Yogurt Substitutes

19 Oct

As a woman, there are certain times when stocking yogurt is an essential part of the diet. Contrary to what the yogurt marketing people seem to think, this has little to do with diets and female-ness in general and a lot more to do with the consequences of yeast and the benefits of probiotics. Whenever I’m prescribed antibiotics, I pack away the yogurt to prevent… unfortunate feminine complications (ladies, you know what I’m talking about). Most recently, I used soy yogurts as an additional source of protein during pregnancy, and then to help prevent thrush in the early days of breastfeeding.

I think it’s really important to check the nutritional labels of these products. Yogurt is sold to us as a health food, but in reality, I’ve found most of the flavored yogurts to have only slightly less sugar than the comparable soy ice creams. I’m not saying that eating yogurt is a bad thing. I just think it’s disingenuous to label them as health food.

Whole Soy & Co Organic Yogurt

This is probably my favorite brand so far. It’s got a great balance of flavor and price — the only one cheaper in my grocery store is Silk, which is usually only a few cents cheaper and is not organic. Whole Soy, by contrast, is certified organic, non-GMO, Kosher, Vegan, and gluten-free (why would you have gluten in yogurt? Is that really a concern?).
The texture is thick and creamy, with a smooth consistency. The flavors are bright, with a significant tanginess, so I usually stick to flavors where the tang works well (lemon and lime are good, vanilla is a little awkward on its own). The lemon is probably my favorite, followed closely by lime and peach. I’m not crazy about blueberries in general, so when I found whole blueberries in the bottom of the “mixed berry” and very little other berry flavors, I was a bit disappointed, although the raspberry and strawberry are among the assortment I enjoy.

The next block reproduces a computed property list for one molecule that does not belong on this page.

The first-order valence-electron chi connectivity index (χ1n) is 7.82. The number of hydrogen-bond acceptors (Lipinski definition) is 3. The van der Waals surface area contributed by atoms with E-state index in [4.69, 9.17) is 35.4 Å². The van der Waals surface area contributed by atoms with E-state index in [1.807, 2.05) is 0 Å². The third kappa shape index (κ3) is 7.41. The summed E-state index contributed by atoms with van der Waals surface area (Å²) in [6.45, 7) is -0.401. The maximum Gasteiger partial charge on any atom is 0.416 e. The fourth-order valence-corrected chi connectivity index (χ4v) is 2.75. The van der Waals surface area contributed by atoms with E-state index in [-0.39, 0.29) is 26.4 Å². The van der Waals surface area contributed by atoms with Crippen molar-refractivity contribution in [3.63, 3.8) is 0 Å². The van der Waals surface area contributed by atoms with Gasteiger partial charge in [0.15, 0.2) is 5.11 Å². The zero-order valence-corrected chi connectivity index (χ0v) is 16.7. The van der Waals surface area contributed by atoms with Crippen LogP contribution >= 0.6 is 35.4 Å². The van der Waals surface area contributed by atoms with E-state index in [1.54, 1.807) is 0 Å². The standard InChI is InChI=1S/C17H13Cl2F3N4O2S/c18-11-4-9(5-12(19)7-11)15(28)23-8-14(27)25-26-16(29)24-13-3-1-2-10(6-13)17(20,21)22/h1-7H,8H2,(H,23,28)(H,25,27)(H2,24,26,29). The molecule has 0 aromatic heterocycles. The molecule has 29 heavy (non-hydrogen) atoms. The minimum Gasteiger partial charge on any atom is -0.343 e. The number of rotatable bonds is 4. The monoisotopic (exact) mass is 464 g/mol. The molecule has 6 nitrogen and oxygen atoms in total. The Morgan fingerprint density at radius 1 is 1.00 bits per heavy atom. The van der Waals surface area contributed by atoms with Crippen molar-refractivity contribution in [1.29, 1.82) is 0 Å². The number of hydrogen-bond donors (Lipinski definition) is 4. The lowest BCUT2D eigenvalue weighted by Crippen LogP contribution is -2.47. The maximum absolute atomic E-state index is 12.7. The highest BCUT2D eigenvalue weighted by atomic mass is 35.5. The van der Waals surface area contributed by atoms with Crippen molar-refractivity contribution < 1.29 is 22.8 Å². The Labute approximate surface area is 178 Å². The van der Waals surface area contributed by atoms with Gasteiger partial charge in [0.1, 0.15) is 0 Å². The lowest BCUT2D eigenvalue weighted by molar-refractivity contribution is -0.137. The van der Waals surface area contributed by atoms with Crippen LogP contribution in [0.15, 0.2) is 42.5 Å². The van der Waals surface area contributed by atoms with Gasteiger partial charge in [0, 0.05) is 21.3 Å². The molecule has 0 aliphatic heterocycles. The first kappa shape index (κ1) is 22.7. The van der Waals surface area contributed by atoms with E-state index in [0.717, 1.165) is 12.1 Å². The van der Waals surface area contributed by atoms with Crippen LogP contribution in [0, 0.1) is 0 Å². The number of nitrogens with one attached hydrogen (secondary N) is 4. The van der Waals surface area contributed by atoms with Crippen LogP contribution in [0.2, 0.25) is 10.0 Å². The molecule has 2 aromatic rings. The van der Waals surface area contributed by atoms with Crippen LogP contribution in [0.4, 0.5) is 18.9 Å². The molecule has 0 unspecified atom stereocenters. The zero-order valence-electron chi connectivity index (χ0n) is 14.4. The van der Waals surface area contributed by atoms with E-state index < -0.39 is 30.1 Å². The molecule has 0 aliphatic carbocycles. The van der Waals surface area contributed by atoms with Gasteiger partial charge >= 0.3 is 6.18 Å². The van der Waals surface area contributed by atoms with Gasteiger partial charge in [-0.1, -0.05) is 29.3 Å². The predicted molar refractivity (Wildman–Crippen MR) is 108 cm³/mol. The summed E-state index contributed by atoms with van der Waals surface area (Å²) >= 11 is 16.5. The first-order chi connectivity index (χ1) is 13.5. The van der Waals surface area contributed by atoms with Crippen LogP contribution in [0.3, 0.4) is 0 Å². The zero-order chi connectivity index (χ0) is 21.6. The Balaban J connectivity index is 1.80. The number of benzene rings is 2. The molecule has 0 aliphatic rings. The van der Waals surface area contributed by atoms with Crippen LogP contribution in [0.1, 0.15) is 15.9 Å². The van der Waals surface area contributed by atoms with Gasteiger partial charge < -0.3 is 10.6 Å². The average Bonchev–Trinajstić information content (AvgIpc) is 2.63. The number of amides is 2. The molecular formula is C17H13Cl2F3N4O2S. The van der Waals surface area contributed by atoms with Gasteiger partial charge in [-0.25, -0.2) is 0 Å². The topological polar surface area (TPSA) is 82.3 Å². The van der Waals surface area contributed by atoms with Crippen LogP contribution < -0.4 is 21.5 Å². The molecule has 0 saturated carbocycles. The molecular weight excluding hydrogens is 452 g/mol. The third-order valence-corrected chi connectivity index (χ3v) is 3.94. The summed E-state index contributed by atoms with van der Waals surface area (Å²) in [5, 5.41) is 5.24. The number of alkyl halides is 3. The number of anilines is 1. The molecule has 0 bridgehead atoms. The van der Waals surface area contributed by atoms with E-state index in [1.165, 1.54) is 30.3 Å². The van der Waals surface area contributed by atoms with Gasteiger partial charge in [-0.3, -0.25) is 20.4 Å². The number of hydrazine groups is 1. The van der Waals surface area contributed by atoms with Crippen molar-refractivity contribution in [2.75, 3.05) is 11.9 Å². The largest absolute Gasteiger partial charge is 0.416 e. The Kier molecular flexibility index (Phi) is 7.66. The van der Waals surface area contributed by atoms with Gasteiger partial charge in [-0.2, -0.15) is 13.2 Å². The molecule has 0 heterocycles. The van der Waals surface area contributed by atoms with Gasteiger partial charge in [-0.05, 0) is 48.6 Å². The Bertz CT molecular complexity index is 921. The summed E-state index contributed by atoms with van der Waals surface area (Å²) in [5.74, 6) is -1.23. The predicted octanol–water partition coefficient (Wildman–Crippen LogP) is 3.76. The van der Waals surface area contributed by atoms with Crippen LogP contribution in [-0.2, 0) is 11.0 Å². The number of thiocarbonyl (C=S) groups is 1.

Protein content is good — for example, the lemon has 6g of protein to 18g of sugar and 3.5g of fat (See? Not health food). My organic grocery store of choice sells them for 89 cents per 6 oz tub. They’re a little harder to find than some of the more mainstream brands, but not impossibly hard to find.

Verdict: Whole Soy & Co is the brand we usually keep on hand because of its great balance of price to flavor.

DSC_0051So Delicious Coconut Milk Yogurt

My mother picked up several of these for me after my daughter was born (see above: preventing thrush), in raspberry, chocolate, and pina colada.

This was the first time I’d tried coconut milk yogurt, and wow is it different than the soy. It’s a lot thinner in texture, and the consistency was a little lumpy. Not horribly so, but there wasn’t the smoothness I’m used to from the soy yogurts. There was definitely real fruit present, which gave a nice raspberry flavor. But it was also definitely sweetened further than I usually think fruit needs. You can see that in the nutrition info too: 20g of sugar, 1g of protein, and 6g of fat.

The other big consideration: as with all of Turtle Mountain’s coconut milk products, it comes with a hefty price tag. They usually run about $1.89 per 6oz tub where I shop. However, they are available in some major grocery stores.

Verdict: If you can’t do soy and you like your snacks sweet, this is a good option for you. Personally, I’ll stick with the less expensive soy options.


Amande Almond Milk Strawberry yogurt

Amande Almond Milk Strawberry yogurt



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